As has been revealed over the past half-decade, the vast majority of this arbitrage does nothing, zilch, zip, nada, for the economy. It is simply Vegas-style betting, not tied to anything useful to the economy other than the potential of winning or losing a bet.

Posted by sagreer70 | Report as abusive has the HP 5Y credit default swap price available for the public to see ND/chart. It went from 100 to 300bps (1% to 3%) so far in 2012. You can also find the notional value outstanding on the DTCC’s website somewhere All of these swaps referencing public company securities should be on public exchanges w/ price and open interest (notional values) available for the public to trade or at least watch. The equity options market is available on discount brokerages and has data on Google and Yahoo Finance. So, why isn’t there an active exchange traded mini-bond market with options to hedge?

Posted by dvolatility | Report as abusive

@dvolatility, doesn’t a CDS depend on knowing/trusting your counterparty? Hard to have an active exchange when you have a dozen different counterparties writing coverage on the same security.

Posted by TFF | Report as abusive

@TFF credit default swaps are to credit as options are to equities. Right?

Posted by dvolatility | Report as abusive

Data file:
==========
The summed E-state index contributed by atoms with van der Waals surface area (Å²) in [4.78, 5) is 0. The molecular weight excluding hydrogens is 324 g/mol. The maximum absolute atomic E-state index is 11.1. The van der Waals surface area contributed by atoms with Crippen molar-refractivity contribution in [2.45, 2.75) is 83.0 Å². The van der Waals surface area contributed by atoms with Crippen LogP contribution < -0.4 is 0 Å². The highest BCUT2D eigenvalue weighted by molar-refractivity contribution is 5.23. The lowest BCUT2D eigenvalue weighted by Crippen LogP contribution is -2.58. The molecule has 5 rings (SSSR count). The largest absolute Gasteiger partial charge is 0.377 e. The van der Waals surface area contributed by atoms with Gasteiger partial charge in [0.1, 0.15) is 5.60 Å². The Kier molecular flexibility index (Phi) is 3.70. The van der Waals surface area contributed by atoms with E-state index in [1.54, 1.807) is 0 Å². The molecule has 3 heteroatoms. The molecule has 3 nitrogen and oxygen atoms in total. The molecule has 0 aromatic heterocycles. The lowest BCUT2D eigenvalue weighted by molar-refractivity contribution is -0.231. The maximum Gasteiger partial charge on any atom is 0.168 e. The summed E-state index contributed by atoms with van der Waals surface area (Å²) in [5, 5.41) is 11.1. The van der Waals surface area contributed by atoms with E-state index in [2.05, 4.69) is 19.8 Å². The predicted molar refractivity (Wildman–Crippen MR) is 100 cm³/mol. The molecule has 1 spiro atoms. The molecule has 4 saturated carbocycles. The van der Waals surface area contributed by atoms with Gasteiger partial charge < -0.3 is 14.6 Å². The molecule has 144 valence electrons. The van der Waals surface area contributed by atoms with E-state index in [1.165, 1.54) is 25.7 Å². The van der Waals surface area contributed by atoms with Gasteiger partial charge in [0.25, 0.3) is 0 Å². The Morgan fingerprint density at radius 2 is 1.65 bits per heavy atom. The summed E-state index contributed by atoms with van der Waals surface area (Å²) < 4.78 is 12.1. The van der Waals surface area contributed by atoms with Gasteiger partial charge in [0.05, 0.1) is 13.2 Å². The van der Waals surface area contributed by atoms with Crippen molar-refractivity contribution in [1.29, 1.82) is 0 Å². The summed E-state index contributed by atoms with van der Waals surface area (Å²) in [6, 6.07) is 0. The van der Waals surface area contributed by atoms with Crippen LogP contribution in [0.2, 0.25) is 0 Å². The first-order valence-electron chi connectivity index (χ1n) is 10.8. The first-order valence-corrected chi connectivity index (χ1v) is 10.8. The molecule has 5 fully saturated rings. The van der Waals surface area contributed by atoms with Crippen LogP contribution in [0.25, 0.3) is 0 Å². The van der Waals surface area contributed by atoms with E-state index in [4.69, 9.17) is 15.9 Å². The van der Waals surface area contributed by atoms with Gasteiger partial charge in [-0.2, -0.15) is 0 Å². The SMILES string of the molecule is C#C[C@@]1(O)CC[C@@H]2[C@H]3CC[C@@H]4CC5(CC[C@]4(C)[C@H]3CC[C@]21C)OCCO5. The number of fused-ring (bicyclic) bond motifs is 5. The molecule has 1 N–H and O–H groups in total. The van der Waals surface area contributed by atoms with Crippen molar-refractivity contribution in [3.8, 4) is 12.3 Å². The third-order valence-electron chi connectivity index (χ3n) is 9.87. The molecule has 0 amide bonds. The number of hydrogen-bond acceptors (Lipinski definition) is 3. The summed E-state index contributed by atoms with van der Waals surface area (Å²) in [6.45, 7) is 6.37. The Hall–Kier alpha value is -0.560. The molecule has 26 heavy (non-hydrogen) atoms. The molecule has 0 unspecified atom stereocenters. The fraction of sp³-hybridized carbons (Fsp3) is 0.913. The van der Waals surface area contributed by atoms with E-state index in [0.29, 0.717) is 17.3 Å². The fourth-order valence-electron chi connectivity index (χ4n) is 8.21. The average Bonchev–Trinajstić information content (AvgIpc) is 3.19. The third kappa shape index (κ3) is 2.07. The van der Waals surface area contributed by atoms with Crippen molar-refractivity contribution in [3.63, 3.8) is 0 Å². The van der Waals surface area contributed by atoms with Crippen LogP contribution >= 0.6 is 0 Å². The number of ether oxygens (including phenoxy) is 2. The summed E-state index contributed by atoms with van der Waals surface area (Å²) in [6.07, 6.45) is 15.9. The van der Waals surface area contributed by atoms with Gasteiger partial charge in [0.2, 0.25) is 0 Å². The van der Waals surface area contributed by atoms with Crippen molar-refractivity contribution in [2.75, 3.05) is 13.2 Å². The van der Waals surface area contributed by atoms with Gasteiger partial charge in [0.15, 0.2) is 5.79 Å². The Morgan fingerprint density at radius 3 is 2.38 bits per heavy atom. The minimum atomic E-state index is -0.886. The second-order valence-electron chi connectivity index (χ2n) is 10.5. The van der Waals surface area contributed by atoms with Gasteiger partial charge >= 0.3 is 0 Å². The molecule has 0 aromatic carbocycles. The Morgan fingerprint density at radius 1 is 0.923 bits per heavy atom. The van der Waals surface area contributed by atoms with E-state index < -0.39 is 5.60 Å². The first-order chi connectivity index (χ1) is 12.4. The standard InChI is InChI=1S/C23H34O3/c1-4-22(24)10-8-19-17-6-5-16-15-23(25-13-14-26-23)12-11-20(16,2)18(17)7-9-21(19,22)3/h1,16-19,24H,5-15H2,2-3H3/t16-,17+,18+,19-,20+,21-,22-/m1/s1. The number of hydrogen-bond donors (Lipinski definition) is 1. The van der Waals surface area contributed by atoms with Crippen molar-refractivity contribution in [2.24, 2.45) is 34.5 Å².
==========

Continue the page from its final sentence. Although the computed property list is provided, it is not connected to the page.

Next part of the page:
@TFF Isn’t that point of having margin calls?

Reuters has HP options trading right here. tion?symbol=HPQ.N&expDate=11/2012

For example, there are 24,000 Nov 17 puts open. Like CDS players, that probably involved a large buyer and seller of put insurance that has the option to sell a couple million shares at $17 if the stock was in the $ by Nov, right? Or sell the insurance to someone else. That seems like real money, and it’s a transparent, more liquid market that is available to anyone. There are even 6,606 $18 puts and 2,944 $15 puts open that expire in January 2014 tion?symbol=HPQ.N&expDate=1/2014

Someone could buy or sell 1 put tied to 100 shares but can’t do that with CDS referencing bonds. Or be able to do what this post says. By the way, these funds were doing arbitrage with synthetic MBS CDOs and were mispricing risk. Seeing some CDS rates (spreads) online is a move in the right direction. My most popular blog post has been links to CDS, which shows how opaque this market is and that people are interested. You see options blogs all around the internet analyzing stock and option activity. The same should be done with bonds and bond options or CDS volatility. I don’t understand why bond and CDS notional values aren’t cut down (par value). It seems like all of those unsecured exchange traded GM mini-bonds could have had an active insurance market of some sort.

Posted by dvolatility | Report as abusive

Yeah, I think you are right. Might need to update regulation to handle CDS, though. They aren’t quite congruous to options.

Posted by TFF | Report as abusive